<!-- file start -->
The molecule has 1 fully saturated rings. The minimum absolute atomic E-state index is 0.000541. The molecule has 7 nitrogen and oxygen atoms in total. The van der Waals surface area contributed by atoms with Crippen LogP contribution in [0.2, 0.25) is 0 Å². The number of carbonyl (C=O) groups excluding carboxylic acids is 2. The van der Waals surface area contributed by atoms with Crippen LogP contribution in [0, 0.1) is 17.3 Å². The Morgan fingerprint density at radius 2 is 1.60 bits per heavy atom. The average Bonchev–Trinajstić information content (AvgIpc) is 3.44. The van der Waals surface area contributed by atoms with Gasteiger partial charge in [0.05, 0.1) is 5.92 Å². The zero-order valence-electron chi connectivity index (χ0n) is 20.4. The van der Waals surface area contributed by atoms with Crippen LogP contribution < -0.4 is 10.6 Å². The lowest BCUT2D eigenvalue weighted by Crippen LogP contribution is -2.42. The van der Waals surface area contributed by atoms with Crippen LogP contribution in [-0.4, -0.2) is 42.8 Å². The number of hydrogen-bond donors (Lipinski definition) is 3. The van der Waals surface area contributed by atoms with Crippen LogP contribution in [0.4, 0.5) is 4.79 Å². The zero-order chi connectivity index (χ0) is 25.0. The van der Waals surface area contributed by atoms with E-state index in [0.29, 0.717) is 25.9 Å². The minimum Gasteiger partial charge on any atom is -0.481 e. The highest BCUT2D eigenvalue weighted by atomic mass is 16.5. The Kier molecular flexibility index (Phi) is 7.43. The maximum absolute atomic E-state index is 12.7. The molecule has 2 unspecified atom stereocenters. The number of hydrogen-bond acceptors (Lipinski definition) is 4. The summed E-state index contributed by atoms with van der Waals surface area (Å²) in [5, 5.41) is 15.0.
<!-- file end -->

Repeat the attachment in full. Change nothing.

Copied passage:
The molecule has 1 fully saturated rings. The minimum absolute atomic E-state index is 0.000541. The molecule has 7 nitrogen and oxygen atoms in total. The van der Waals surface area contributed by atoms with Crippen LogP contribution in [0.2, 0.25) is 0 Å². The number of carbonyl (C=O) groups excluding carboxylic acids is 2. The van der Waals surface area contributed by atoms with Crippen LogP contribution in [0, 0.1) is 17.3 Å². The Morgan fingerprint density at radius 2 is 1.60 bits per heavy atom. The average Bonchev–Trinajstić information content (AvgIpc) is 3.44. The van der Waals surface area contributed by atoms with Gasteiger partial charge in [0.05, 0.1) is 5.92 Å². The zero-order valence-electron chi connectivity index (χ0n) is 20.4. The van der Waals surface area contributed by atoms with Crippen LogP contribution < -0.4 is 10.6 Å². The lowest BCUT2D eigenvalue weighted by Crippen LogP contribution is -2.42. The van der Waals surface area contributed by atoms with Crippen LogP contribution in [-0.4, -0.2) is 42.8 Å². The number of hydrogen-bond donors (Lipinski definition) is 3. The van der Waals surface area contributed by atoms with Crippen LogP contribution in [0.4, 0.5) is 4.79 Å². The zero-order chi connectivity index (χ0) is 25.0. The van der Waals surface area contributed by atoms with E-state index in [0.29, 0.717) is 25.9 Å². The minimum Gasteiger partial charge on any atom is -0.481 e. The highest BCUT2D eigenvalue weighted by atomic mass is 16.5. The Kier molecular flexibility index (Phi) is 7.43. The maximum absolute atomic E-state index is 12.7. The molecule has 2 unspecified atom stereocenters. The number of hydrogen-bond acceptors (Lipinski definition) is 4. The summed E-state index contributed by atoms with van der Waals surface area (Å²) in [5, 5.41) is 15.0.